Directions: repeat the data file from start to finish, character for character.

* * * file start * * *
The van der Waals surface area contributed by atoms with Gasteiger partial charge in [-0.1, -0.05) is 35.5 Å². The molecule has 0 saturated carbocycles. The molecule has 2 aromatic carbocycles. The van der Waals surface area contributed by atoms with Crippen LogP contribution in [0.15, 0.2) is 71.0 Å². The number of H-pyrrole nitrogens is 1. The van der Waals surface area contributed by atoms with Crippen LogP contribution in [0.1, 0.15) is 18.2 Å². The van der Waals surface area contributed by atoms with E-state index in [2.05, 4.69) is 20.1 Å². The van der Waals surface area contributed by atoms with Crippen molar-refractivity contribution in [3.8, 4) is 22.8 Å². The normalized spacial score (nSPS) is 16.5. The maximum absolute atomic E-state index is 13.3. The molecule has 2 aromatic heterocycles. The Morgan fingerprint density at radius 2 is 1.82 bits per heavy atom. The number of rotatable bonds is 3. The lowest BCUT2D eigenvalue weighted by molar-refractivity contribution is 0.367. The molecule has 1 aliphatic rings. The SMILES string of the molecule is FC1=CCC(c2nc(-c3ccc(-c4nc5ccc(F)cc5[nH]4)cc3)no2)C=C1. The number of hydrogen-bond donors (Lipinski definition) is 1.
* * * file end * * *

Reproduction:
The van der Waals surface area contributed by atoms with Gasteiger partial charge in [-0.1, -0.05) is 35.5 Å². The molecule has 0 saturated carbocycles. The molecule has 2 aromatic carbocycles. The van der Waals surface area contributed by atoms with Crippen LogP contribution in [0.15, 0.2) is 71.0 Å². The number of H-pyrrole nitrogens is 1. The van der Waals surface area contributed by atoms with Crippen LogP contribution in [0.1, 0.15) is 18.2 Å². The van der Waals surface area contributed by atoms with E-state index in [2.05, 4.69) is 20.1 Å². The van der Waals surface area contributed by atoms with Crippen molar-refractivity contribution in [3.8, 4) is 22.8 Å². The normalized spacial score (nSPS) is 16.5. The maximum absolute atomic E-state index is 13.3. The molecule has 2 aromatic heterocycles. The Morgan fingerprint density at radius 2 is 1.82 bits per heavy atom. The number of rotatable bonds is 3. The lowest BCUT2D eigenvalue weighted by molar-refractivity contribution is 0.367. The molecule has 1 aliphatic rings. The SMILES string of the molecule is FC1=CCC(c2nc(-c3ccc(-c4nc5ccc(F)cc5[nH]4)cc3)no2)C=C1. The number of hydrogen-bond donors (Lipinski definition) is 1.